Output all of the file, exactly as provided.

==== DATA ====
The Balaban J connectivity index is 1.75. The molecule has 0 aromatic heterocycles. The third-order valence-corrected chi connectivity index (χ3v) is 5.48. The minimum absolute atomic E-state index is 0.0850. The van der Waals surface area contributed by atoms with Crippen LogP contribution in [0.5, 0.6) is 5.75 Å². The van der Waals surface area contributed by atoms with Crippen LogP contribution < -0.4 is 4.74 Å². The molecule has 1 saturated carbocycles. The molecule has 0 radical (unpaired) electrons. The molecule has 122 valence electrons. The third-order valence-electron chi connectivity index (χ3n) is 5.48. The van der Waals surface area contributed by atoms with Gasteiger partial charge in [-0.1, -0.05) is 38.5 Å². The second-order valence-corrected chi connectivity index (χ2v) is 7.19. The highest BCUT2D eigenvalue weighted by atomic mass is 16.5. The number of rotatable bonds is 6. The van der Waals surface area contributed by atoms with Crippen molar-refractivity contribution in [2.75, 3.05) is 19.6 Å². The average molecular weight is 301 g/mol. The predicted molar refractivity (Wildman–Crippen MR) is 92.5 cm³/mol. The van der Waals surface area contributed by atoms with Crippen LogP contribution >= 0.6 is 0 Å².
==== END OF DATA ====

The Balaban J connectivity index is 1.75. The molecule has 0 aromatic heterocycles. The third-order valence-corrected chi connectivity index (χ3v) is 5.48. The minimum absolute atomic E-state index is 0.0850. The van der Waals surface area contributed by atoms with Crippen LogP contribution in [0.5, 0.6) is 5.75 Å². The van der Waals surface area contributed by atoms with Crippen LogP contribution < -0.4 is 4.74 Å². The molecule has 1 saturated carbocycles. The molecule has 0 radical (unpaired) electrons. The molecule has 122 valence electrons. The third-order valence-electron chi connectivity index (χ3n) is 5.48. The van der Waals surface area contributed by atoms with Gasteiger partial charge in [-0.1, -0.05) is 38.5 Å². The second-order valence-corrected chi connectivity index (χ2v) is 7.19. The highest BCUT2D eigenvalue weighted by atomic mass is 16.5. The number of rotatable bonds is 6. The van der Waals surface area contributed by atoms with Crippen molar-refractivity contribution in [2.75, 3.05) is 19.6 Å². The average molecular weight is 301 g/mol. The predicted molar refractivity (Wildman–Crippen MR) is 92.5 cm³/mol. The van der Waals surface area contributed by atoms with Crippen LogP contribution >= 0.6 is 0 Å².